“It’s not where you start but where you finish that counts.” Zig Ziglar
Americans love tales about leaders who started at the bottom. The pull yourself up by the bootstraps stories are inspirational. Too many, it’s proof that if they work hard enough, they too might one day rise from their metaphorical mailroom to a c-suite corner office.
Here are industry leaders who got their start in entry level positions then clawed their way to the top. Hopefully, their journeys to the top inspire you.
Alex Gorsky, a U.S. Military Academy (West Point) alumni, spent 6 years in the U.S. Army before taking a sales position with a Johnson & Johnson subsidiary in 1988. He put that Army leadership and discipline to work and moved up the ranks at J&J. Now, he’s the chairman and CEO of Johnson & Johnson.
Mary Barra began her automotive industry career on a General Motors assembly line at age 18. 34 years later, she became the company’s Chairperson and CEO. Her love for her employees and company show. She is considered to be one of the most inspirational CEOs in the world.
Doug McMillon is the President and CEO of Walmart. The a/c in the mailroom would’ve been a nice work reprieve for McMillon. His first job with the company was a little more physical. As a teenager, McMillon loaded/ unloaded tractor trailers at a Walmart distribution center. Currently, he is in charge of all of them.
Abigail Johnson started as a telephone operator for Fidelity even though her father was the CEO of the world leading mutual fund company for 37 years. She took over Fidelity in 2014. Now, she’s a billionaire like her father.
Howard Putnam is now a motivational speaker, but his first job was as a baggage handler with Capital Airlines. He started at 17. After two years in the airline industry, he told himself he was going to work towards being the president of an airline. He sacrificed and worked hard to achieve his goals. It paid off. Putnum ended up being the CEO of two airlines: Southwest Airlines (1978-1981) and Braniff International Airways (1981-1983)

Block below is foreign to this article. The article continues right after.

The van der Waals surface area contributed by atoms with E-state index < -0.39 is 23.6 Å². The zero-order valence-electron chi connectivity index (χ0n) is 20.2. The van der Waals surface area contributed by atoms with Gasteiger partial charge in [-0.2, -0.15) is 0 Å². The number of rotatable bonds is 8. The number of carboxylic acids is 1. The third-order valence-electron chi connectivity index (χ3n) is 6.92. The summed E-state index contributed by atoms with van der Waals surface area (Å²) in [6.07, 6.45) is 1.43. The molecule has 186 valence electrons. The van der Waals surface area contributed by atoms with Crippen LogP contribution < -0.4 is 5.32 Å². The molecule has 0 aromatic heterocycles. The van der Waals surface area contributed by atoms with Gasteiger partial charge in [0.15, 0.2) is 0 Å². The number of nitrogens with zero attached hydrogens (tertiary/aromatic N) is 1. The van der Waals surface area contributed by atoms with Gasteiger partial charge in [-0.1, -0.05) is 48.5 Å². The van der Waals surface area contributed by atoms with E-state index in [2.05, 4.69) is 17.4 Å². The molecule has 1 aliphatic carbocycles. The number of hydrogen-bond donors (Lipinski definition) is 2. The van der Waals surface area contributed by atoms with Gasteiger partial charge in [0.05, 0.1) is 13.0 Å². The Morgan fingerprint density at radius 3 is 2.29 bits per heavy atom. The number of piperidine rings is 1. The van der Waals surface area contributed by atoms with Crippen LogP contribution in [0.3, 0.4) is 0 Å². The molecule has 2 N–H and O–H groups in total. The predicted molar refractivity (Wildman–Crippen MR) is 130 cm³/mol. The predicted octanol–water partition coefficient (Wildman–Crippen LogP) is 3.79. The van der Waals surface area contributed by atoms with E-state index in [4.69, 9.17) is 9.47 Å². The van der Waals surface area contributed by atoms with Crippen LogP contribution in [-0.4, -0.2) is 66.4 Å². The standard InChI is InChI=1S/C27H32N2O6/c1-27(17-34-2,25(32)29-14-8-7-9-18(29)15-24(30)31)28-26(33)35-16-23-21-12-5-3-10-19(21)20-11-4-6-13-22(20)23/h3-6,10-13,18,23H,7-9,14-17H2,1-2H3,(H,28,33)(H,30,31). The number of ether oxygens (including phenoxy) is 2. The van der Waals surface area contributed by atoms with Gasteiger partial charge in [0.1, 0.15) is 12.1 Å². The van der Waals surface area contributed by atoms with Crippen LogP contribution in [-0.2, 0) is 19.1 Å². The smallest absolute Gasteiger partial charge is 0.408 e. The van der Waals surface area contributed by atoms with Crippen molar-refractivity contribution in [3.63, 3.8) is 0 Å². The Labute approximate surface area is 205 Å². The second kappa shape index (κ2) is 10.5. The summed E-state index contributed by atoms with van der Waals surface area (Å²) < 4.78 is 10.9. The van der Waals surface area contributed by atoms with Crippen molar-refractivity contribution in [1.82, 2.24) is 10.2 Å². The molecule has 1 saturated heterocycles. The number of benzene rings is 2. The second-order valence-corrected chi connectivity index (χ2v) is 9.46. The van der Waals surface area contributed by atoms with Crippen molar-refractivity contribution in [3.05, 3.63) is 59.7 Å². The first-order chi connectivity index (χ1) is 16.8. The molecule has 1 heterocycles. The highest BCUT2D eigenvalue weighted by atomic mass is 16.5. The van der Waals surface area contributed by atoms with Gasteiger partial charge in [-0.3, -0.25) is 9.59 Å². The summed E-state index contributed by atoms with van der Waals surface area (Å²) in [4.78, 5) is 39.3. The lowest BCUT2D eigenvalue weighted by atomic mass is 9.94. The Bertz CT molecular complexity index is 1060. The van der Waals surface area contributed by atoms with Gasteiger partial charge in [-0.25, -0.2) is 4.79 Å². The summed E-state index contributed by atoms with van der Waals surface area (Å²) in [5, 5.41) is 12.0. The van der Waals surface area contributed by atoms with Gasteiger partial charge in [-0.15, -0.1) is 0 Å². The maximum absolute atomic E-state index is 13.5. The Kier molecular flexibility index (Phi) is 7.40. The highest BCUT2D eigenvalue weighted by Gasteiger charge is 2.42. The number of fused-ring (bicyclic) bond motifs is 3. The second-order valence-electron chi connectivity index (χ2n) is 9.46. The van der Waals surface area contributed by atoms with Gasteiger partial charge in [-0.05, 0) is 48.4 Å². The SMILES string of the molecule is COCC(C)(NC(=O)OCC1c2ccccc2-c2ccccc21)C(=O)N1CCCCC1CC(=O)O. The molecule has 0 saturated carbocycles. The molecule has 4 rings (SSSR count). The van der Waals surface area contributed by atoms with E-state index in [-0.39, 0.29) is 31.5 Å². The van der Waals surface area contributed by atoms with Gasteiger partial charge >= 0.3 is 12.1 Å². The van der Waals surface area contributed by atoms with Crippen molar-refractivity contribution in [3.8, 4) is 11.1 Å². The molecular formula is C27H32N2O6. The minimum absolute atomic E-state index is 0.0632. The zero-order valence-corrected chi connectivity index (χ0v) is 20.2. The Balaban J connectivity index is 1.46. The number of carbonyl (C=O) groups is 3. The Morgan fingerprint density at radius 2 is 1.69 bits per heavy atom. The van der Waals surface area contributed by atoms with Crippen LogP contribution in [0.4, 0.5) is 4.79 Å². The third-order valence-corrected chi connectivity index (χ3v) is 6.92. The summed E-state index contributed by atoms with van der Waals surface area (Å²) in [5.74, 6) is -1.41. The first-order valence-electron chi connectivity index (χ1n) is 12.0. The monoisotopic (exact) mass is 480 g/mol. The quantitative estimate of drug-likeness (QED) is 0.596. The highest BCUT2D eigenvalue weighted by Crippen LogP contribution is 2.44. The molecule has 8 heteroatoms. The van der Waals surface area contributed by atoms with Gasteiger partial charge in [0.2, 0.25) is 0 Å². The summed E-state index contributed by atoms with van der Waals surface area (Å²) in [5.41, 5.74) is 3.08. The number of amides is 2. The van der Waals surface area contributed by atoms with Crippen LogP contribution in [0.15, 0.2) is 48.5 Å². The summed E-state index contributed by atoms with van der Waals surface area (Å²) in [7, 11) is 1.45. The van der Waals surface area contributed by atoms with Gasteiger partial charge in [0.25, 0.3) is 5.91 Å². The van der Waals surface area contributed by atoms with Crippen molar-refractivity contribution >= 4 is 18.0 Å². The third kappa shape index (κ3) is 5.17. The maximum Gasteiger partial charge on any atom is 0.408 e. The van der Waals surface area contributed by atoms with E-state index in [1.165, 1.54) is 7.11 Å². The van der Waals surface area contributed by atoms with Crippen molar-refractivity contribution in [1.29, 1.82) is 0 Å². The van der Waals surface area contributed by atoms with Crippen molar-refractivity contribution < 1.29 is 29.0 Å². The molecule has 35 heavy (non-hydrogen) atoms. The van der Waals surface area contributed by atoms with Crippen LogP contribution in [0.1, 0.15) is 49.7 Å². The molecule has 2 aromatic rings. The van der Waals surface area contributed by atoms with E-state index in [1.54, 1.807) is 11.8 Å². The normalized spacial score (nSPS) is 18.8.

Kelly Sills took a summer job as a flagger with Coastal Bridge to help pay his way through college. He soon fell in love with the construction industry and worked his way up to CEO. Then, after saving, he bought the company outright.
Simon Cowell started in the mailroom of EMI Records and worked his way up to be a music industry executive. He is directly responsible for numerous #1 singles and for signing many big-name bands in the U.K. Of course, he is best known for being an outspoken judge on American Idol, The X Factor, and America’s Got Talent.
Wally Amos is another mailroom alum. He started off in the mailroom of the William Morris agency. A few years later, he became the firm’s first African American agent in the United States. But that is just the beginning of his story.
Wally used an interesting method to attract clients: he’d bake cookies and mail them out. The cookies were such a hit that in 1975, with financial support from Marvin Gaye and Helen Reddy, Wally launched the Famous Amos cookie brand. Keebler bought Famous Amos in 1998, but he stayed on as the brand’s spokesperson.
Jim Skinner had just finished a 10-year hitch as a sailor in the U.S. Navy when he landed a sweet gig as a manager trainee at a McDonald’s. He must’ve done well in training because 41 years later he retired as the company’s CEO. It was a position he held for 8 years. Not a bad way to end a second career.